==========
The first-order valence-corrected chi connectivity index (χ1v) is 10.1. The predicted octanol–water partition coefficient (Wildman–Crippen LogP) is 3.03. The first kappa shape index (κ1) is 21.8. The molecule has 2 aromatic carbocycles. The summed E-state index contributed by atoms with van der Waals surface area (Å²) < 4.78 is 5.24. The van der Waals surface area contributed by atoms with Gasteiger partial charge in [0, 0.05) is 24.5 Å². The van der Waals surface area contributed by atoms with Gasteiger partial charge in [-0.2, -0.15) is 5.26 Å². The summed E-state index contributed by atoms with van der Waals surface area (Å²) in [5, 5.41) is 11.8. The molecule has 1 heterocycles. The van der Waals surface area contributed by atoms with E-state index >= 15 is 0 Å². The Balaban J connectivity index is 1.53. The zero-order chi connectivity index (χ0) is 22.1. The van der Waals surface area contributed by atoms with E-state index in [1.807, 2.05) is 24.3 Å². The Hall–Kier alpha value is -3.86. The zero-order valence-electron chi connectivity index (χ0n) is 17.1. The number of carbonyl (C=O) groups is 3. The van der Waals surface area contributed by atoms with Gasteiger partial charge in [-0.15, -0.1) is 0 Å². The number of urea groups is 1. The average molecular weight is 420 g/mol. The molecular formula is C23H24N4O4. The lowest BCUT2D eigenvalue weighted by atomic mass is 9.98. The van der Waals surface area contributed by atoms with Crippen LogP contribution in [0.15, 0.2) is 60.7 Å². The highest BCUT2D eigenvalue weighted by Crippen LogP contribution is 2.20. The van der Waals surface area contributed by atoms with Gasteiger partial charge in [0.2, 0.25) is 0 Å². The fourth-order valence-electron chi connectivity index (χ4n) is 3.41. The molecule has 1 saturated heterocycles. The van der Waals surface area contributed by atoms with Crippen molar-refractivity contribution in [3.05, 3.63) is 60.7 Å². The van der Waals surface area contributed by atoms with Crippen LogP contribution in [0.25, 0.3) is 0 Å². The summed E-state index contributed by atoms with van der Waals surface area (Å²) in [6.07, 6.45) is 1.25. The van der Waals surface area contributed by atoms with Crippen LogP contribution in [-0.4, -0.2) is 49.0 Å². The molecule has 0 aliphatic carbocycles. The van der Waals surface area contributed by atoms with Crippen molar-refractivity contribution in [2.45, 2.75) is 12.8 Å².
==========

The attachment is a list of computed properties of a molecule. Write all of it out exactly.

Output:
The first-order valence-corrected chi connectivity index (χ1v) is 10.1. The predicted octanol–water partition coefficient (Wildman–Crippen LogP) is 3.03. The first kappa shape index (κ1) is 21.8. The molecule has 2 aromatic carbocycles. The summed E-state index contributed by atoms with van der Waals surface area (Å²) < 4.78 is 5.24. The van der Waals surface area contributed by atoms with Gasteiger partial charge in [0, 0.05) is 24.5 Å². The van der Waals surface area contributed by atoms with Gasteiger partial charge in [-0.2, -0.15) is 5.26 Å². The summed E-state index contributed by atoms with van der Waals surface area (Å²) in [5, 5.41) is 11.8. The molecule has 1 heterocycles. The van der Waals surface area contributed by atoms with E-state index >= 15 is 0 Å². The Balaban J connectivity index is 1.53. The zero-order chi connectivity index (χ0) is 22.1. The van der Waals surface area contributed by atoms with E-state index in [1.807, 2.05) is 24.3 Å². The Hall–Kier alpha value is -3.86. The zero-order valence-electron chi connectivity index (χ0n) is 17.1. The number of carbonyl (C=O) groups is 3. The van der Waals surface area contributed by atoms with Gasteiger partial charge in [-0.15, -0.1) is 0 Å². The number of urea groups is 1. The average molecular weight is 420 g/mol. The molecular formula is C23H24N4O4. The lowest BCUT2D eigenvalue weighted by atomic mass is 9.98. The van der Waals surface area contributed by atoms with Crippen LogP contribution in [0.15, 0.2) is 60.7 Å². The highest BCUT2D eigenvalue weighted by Crippen LogP contribution is 2.20. The van der Waals surface area contributed by atoms with Gasteiger partial charge in [0.2, 0.25) is 0 Å². The fourth-order valence-electron chi connectivity index (χ4n) is 3.41. The molecule has 1 saturated heterocycles. The van der Waals surface area contributed by atoms with Crippen molar-refractivity contribution in [3.05, 3.63) is 60.7 Å². The van der Waals surface area contributed by atoms with Crippen LogP contribution in [0.25, 0.3) is 0 Å². The summed E-state index contributed by atoms with van der Waals surface area (Å²) in [6.07, 6.45) is 1.25. The van der Waals surface area contributed by atoms with Crippen LogP contribution in [-0.4, -0.2) is 49.0 Å². The molecule has 0 aliphatic carbocycles. The van der Waals surface area contributed by atoms with Crippen molar-refractivity contribution in [2.45, 2.75) is 12.8 Å².